When I was a little kid, the premiere episode of "Scooby-Doo, Where Are You?" was my very first critical indication that, on the whole, Saturday morning kids' programming was finally turning into total crap. Sure, it was pretty crappy already, but this unholy travesty was the last straw.
First, you had this big, stupid dog who was nothing more than a cheap rip-off of Astro from "The Jetsons" going around saying "Ooby-dooby-doo!" Then there was his subhuman sidekick, a total loss named Shaggy who was not only an obvious hardcore stoner with the permanent munchies but an absolute blithering moron as well. These wastes of oxygen traveled around the country in a van with a homely bookworm named Velma (okay, she was actually pretty hot--just check out your nearest cartoon porn site) and a couple of corncob-up-the-ass Barbie and Ken stiffs named...aah, who cares. They always looked like the coolest kids at church camp and dressed "mod" just in time to be totally out of it.
What did these blithering idiots do with their worthless lives? Well, they solved mysteries. Oh my, yes, ha ha, well, of course they did. A bunch of vomit-inducing teenagers and their mangy hound tooling around the country in a fruity-looking van called the "Mystery Machine" with no visible means of financial support whatsoever are just naturally going to be crackerjack mystery solvers. Come to think of it, maybe they should've started by solving the mystery of what the hell their freakin' problem was.
Anyway, these idiots solved the mysteries that were so incredibly lame that even the Hardy Boys and Nancy Drew would've been embarrassed to touch them with a ten-foot pole. Although the show tried to pass itself off as spooky supernatural fun for kids, the anticlimactic rip-off solution to every mystery always involved some creepy old man in a ghost outfit or some kind of monster get-up, trying to scare people away from the old haunted lighthouse or the old abandoned carnival or whatever. And at the end of every show they always tried to make it seem like a big surprise that he wasn't really a ghost or a monster, like we're just gonna keep falling for that same old gag week after week.
When's the last time you dressed up in a monster suit and waved your arms around going "Oooo-ooooo!" and actually scared anybody away from anywhere? Maybe Vanilla Ice should've tried that when Shug Knight and his pals showed up at his crib that day--just dress up like a ghost and wave his arms around going "Whooo-OOO-oooo!" at them. Yeah, that would've worked. "YIKES! A G-G-G-GHOST!" I can hear them saying now during their frantic retreat. On second thought, Vanilla Ice most likely would've actually been a friggin' ghost within roughly, oh, thirty seconds.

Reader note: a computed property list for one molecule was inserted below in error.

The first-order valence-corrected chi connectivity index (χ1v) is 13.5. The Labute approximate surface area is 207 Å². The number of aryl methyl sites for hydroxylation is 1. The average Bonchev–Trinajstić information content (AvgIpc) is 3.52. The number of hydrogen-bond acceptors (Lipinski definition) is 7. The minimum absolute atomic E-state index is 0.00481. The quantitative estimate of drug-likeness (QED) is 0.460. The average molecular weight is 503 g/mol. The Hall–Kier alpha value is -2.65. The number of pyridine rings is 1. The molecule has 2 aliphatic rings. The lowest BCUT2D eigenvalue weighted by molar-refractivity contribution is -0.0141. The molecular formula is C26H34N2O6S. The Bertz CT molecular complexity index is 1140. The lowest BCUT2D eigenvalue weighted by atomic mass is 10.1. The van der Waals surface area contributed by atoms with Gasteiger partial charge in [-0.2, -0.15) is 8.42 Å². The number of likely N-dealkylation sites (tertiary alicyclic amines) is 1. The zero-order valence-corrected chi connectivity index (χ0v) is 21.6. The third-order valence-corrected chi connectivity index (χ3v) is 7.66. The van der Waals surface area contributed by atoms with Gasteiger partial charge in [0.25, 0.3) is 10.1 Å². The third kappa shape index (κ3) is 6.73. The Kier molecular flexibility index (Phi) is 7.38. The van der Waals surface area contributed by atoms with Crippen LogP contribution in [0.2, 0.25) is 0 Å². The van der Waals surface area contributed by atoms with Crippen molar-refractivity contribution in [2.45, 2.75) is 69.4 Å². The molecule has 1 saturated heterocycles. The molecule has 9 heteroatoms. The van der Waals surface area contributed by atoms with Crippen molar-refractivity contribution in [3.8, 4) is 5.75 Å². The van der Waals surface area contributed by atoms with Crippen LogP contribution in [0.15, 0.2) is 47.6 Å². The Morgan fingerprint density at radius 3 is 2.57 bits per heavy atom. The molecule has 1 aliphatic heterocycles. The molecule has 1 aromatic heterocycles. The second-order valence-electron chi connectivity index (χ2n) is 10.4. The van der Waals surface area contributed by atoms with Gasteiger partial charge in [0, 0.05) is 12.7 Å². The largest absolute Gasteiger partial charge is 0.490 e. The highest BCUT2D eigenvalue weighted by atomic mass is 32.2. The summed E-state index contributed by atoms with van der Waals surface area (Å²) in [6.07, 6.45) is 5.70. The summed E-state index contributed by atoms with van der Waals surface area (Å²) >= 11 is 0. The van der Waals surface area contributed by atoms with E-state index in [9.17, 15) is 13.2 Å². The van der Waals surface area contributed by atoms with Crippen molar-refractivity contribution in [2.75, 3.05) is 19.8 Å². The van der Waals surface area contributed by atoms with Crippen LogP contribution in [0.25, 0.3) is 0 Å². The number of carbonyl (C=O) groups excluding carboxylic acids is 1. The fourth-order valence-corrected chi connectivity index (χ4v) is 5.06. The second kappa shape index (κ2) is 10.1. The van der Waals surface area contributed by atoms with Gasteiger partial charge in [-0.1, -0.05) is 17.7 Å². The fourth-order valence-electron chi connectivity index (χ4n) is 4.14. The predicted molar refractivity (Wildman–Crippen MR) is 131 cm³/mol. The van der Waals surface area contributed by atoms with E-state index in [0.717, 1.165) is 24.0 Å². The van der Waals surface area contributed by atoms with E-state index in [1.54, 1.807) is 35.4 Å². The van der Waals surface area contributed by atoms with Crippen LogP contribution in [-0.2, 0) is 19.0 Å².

Anyway, the next time the cops show up at your front door with a warrant, just dress up like a scary swamp creature and shamble outside screaming "Eeeee-AARRRGGGH!" It won't scare them away, but the video footage of them beating and tasering you into oblivion while they laugh their heads off might make the opening credits of COPS.
I won't go into the "Scrappy-Doo" and "Scooby-Dum" episodes because I just couldn't bring myself to suffer through any of them. I did watch some of those later "guest star" episodes, though, when the ratings were finally starting to sink so low that the producers would try anything. They actually called these "Scooby-Doo Movies", even though they were "movies" in roughly the same way that Vern Troyer is the Terminator.
The Don Knotts episode was okay--it's hard to go wrong when you've got Barney Fife as a guest star and Don himself doing the voice. But Jonathan Winters? I loved the guy but most of the kids watching the show in the 70s wouldn't have known Jonathan Winters from Nelson Rockefeller. I'm surprised Milton Berle and Jimmy Durante didn't show up, too. "Hey Mom, who the hell are these friggin' old geezers doing prehistoric vaudeville patter with Scooby-Doo?" And then there was the tragic Batman and Robin episode. Holy has-beens, that must've been a real wake-up call for poor old cartoon Batman.
I was always hoping the gang would find themselves at Spahn Movie Ranch one night and run into special guest star Charles Manson. "Gee, Scoob! Somethin' awful screwy's going on around here!" Shaggy would whine. "We'd better tell the police!" And then a voice from behind him would say, "It's not nice to snitch, Shaggy..." and Shaggy would scream "Zoinks!" as Charlie and the gang moved in for the kill. Of course, they'd probably unmask Manson at the end and he'd turn out to be the old Spahn Movie Ranch caretaker. "Curses! I'd have started Helter Skelter if it hadn't been for those meddling kids!"
(originally posted at Andersonvision.com)